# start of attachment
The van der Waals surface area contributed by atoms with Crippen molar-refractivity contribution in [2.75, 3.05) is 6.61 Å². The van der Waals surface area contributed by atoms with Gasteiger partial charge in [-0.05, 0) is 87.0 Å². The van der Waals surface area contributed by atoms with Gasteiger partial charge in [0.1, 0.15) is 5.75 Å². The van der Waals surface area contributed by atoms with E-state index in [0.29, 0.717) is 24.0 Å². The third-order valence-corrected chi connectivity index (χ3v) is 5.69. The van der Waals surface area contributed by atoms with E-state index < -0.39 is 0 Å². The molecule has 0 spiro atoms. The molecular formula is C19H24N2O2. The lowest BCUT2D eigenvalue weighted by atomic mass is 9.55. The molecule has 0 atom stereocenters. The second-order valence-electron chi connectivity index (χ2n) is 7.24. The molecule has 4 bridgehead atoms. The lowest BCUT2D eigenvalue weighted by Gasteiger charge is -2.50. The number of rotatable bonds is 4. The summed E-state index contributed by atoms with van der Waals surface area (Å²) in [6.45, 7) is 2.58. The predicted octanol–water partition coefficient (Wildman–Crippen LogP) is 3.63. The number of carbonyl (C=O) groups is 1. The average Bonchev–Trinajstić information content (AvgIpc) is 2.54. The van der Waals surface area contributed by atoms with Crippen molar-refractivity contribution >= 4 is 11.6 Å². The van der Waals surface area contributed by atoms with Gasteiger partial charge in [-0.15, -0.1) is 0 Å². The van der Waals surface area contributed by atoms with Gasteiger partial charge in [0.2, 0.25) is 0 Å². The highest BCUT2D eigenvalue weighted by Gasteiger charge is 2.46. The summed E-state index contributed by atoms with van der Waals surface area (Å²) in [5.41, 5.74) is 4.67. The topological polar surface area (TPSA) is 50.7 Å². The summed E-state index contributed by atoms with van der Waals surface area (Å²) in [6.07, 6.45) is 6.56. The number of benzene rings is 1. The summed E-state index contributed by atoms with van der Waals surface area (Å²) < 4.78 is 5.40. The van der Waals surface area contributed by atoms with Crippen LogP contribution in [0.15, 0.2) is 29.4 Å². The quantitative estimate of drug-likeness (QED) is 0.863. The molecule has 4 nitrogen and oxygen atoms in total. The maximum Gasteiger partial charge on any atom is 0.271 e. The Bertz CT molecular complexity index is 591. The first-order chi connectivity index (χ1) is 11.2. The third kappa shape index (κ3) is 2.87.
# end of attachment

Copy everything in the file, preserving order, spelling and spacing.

The van der Waals surface area contributed by atoms with Crippen molar-refractivity contribution in [2.75, 3.05) is 6.61 Å². The van der Waals surface area contributed by atoms with Gasteiger partial charge in [-0.05, 0) is 87.0 Å². The van der Waals surface area contributed by atoms with Gasteiger partial charge in [0.1, 0.15) is 5.75 Å². The van der Waals surface area contributed by atoms with E-state index in [0.29, 0.717) is 24.0 Å². The third-order valence-corrected chi connectivity index (χ3v) is 5.69. The van der Waals surface area contributed by atoms with E-state index < -0.39 is 0 Å². The molecule has 0 spiro atoms. The molecular formula is C19H24N2O2. The lowest BCUT2D eigenvalue weighted by atomic mass is 9.55. The molecule has 0 atom stereocenters. The second-order valence-electron chi connectivity index (χ2n) is 7.24. The molecule has 4 bridgehead atoms. The lowest BCUT2D eigenvalue weighted by Gasteiger charge is -2.50. The number of rotatable bonds is 4. The summed E-state index contributed by atoms with van der Waals surface area (Å²) in [6.45, 7) is 2.58. The predicted octanol–water partition coefficient (Wildman–Crippen LogP) is 3.63. The number of carbonyl (C=O) groups is 1. The average Bonchev–Trinajstić information content (AvgIpc) is 2.54. The van der Waals surface area contributed by atoms with Crippen molar-refractivity contribution >= 4 is 11.6 Å². The van der Waals surface area contributed by atoms with Gasteiger partial charge in [-0.15, -0.1) is 0 Å². The van der Waals surface area contributed by atoms with Gasteiger partial charge in [0.2, 0.25) is 0 Å². The highest BCUT2D eigenvalue weighted by Gasteiger charge is 2.46. The summed E-state index contributed by atoms with van der Waals surface area (Å²) in [5.41, 5.74) is 4.67. The topological polar surface area (TPSA) is 50.7 Å². The summed E-state index contributed by atoms with van der Waals surface area (Å²) in [6.07, 6.45) is 6.56. The number of benzene rings is 1. The summed E-state index contributed by atoms with van der Waals surface area (Å²) < 4.78 is 5.40. The van der Waals surface area contributed by atoms with Crippen LogP contribution in [0.15, 0.2) is 29.4 Å². The quantitative estimate of drug-likeness (QED) is 0.863. The molecule has 4 nitrogen and oxygen atoms in total. The maximum Gasteiger partial charge on any atom is 0.271 e. The Bertz CT molecular complexity index is 591. The first-order chi connectivity index (χ1) is 11.2. The third kappa shape index (κ3) is 2.87.